Can you imagine how many times I have been asked what strategies I have tried, behaviors I have seen, services he receives, and what medications he is on? And then imagine answering these questions over and over to people in the medical and mental health field that have limited understanding of what your child’s diagnosis truly is – even to the point of needing to correct them on the actual name of the diagnosis. They have enormous amounts of compassion and empathy but limited awareness. Now pair all of that with short-staffed, overworked, and underpaid service providers for a child whose options are in all of our hands but whose hands are tied.  

It was said to me that day from a child psychiatrist, as we both lamented over the state of children’s mental health services, that the state of Indiana is reactive in its approach to care. The Indiana/Ohio/Northern Kentucky region has nineteen active psychiatric facilities. Eleven of those facilities serve children as young as three years of age. Six of those facilities will not accept any child with an intellectual disability. Four of those facilities will not accept any child with autism. Two of those facilities will not accept any child with aggression or medically complex needs. 

My son’s disability has a prevalence rate in school-age children that matches that of autism, yet I will tell you that options for my child are limited. There were only four beds total in the behavioral wing of the hospital that night. Four. And after your time in one of those sacred beds come to an end, you either pray you fit the requirements to move to a seven to ten-day inpatient program on the next floor, find an appropriate intensive outpatient program which will likely require you to temporarily move to a new city, or you heavily medicate and go home.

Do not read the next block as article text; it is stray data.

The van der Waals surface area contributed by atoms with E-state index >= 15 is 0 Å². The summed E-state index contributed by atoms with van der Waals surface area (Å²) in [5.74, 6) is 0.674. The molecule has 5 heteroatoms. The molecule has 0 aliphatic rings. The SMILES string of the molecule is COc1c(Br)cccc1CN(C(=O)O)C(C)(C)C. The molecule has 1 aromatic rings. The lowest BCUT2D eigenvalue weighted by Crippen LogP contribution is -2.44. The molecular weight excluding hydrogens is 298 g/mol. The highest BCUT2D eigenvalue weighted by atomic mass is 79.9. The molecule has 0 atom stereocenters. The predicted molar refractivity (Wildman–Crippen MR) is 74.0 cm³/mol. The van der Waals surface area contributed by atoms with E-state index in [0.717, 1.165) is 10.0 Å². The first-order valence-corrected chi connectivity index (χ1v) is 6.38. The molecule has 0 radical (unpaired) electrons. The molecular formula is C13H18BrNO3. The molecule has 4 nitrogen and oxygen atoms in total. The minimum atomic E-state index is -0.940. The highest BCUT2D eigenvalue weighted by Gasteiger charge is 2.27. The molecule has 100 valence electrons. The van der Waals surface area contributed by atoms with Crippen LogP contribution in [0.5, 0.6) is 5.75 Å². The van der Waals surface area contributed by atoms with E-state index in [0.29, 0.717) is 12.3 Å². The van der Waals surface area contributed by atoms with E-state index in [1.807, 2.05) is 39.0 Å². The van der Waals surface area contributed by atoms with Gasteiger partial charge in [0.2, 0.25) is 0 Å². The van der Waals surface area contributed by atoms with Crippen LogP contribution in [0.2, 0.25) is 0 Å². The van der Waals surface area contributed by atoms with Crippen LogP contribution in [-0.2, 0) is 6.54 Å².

“This is why we are forty-second in the nation for mental health services,” our social worker shrugged.  

She handed me a two-page printout of websites to look at with his discharge papers, along with instructions on the new medication.

“Remember,” the psych assured us, “You can always give more Benadryl.”

They unlocked the three sets of doors. We carefully put our son’s pants, socks, and shoes back on him. The psych nurse guided him to a wheelchair because he was too big to sit in the little red wagon. 

They took him to our mini-van, watched as we buckled his sleeping body in his booster seat, said thank you, and turned around and returned inside.  

 Almost every practitioner I spoke with that day told me to prepare for more visits like this one. Because if it happens once, it will happen again. 

Websites. Only four beds. More medication. Benadryl. An invisible disability that I see and hear and painfully feel each day. It is more than real to us and overwhelmingly real to him. 

And with that, I drove my precious boy home in silence – preparing to keep fighting for him every step of the way.